Integrity of sites of kelp biotopes

The conservation status of the kelp beds within SACs must be considered before any activity, plan or project is undertaken that is likely to have a significant effect on the kelp biotope. Effectively, this requirement of the Habitats Directive prohibits most activities, uses and changes in management practices as applied to kelp habitats, due to the paucity of applicable biological information that is available.

Monitoring requirements

As discussed in Chapter VI, monitoring the marine environment is a time-consuming and expensive task, requiring high levels of expertise in a wide range of techniques. Kelp biotopes are renowned for their species richness and diversity and, as such, present a challenge with regard to monitoring their status. The monitoring of kelp biotopes needs to be conducted in a manner that permits biologically significant changes to be linked to changes in local conditions, management practices or human activities, if any management plan is to be effective. Among the highest priorities in the management strategy for kelp biotopes should be the identification of the keystone species among the associated fauna and flora of kelp biotopes. Population levels of these species should then be monitored. In contrast to the rocky intertidal zone, where the dynamic relationships between the principal biota are well understood (because they are easier to study!), we do not yet have sufficient basic information on the ecological relationships within kelp biotopes to enable these species to be selected with any confidence.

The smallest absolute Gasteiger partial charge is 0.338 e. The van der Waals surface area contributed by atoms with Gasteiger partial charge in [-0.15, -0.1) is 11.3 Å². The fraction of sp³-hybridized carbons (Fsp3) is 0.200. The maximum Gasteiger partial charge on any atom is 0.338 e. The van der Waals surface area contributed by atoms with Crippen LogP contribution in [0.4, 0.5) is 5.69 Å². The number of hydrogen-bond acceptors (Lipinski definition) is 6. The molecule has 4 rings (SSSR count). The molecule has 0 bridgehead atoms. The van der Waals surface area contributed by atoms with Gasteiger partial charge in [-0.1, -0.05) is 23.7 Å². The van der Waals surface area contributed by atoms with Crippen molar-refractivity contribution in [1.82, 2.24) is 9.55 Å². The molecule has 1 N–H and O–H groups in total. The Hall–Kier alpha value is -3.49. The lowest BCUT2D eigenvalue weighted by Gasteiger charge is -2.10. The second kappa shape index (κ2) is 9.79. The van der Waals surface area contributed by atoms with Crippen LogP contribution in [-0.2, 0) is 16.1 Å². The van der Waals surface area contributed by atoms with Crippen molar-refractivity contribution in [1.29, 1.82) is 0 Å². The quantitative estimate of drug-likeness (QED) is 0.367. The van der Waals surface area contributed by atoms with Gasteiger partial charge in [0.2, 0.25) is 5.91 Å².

Avoidance of habitat deterioration

This requirement of the Habitats Directive implies that whatever monitoring programme is implemented must be adequate to enable the present status, the optimum status and any changes in the status of kelp biotopes to be detected.

  • Physical parameters should be checked regularly, such as
  • the dimensions of the kelp forest or parkland
  • the degree of light penetration to the depth of the kelp bed
  • Water quality, salinity and temperature need to be monitored with sufficient regularity and accuracy to identify any natural or anthropogenic events which might be detrimental to the kelp biotopes.

Local human needs

Despite all the strictures within the Habitats Directive with regard to the conservation of the environment and the species that they contain, the economic, cultural, social and recreational needs of the local people are also to be taken into account.

  • International experience demonstrates that local co-operation and voluntary systems alone are, in practice, inadequate to protect habitats and the biota that they sustain.

Any management scheme will be dependent on the quality of the monitoring programmes to provide adequate scientifically robust data to support any legal cases which may arise in the course of defending the kelp biotopes against "local needs" prejudicial to the conservation of these biotopes.

Parallel conservation management activities

UK biodiversity action plan for kelp species

No information is available, although action plans are unlikely for these very abundant species.

Other networks that focus on kelp

None known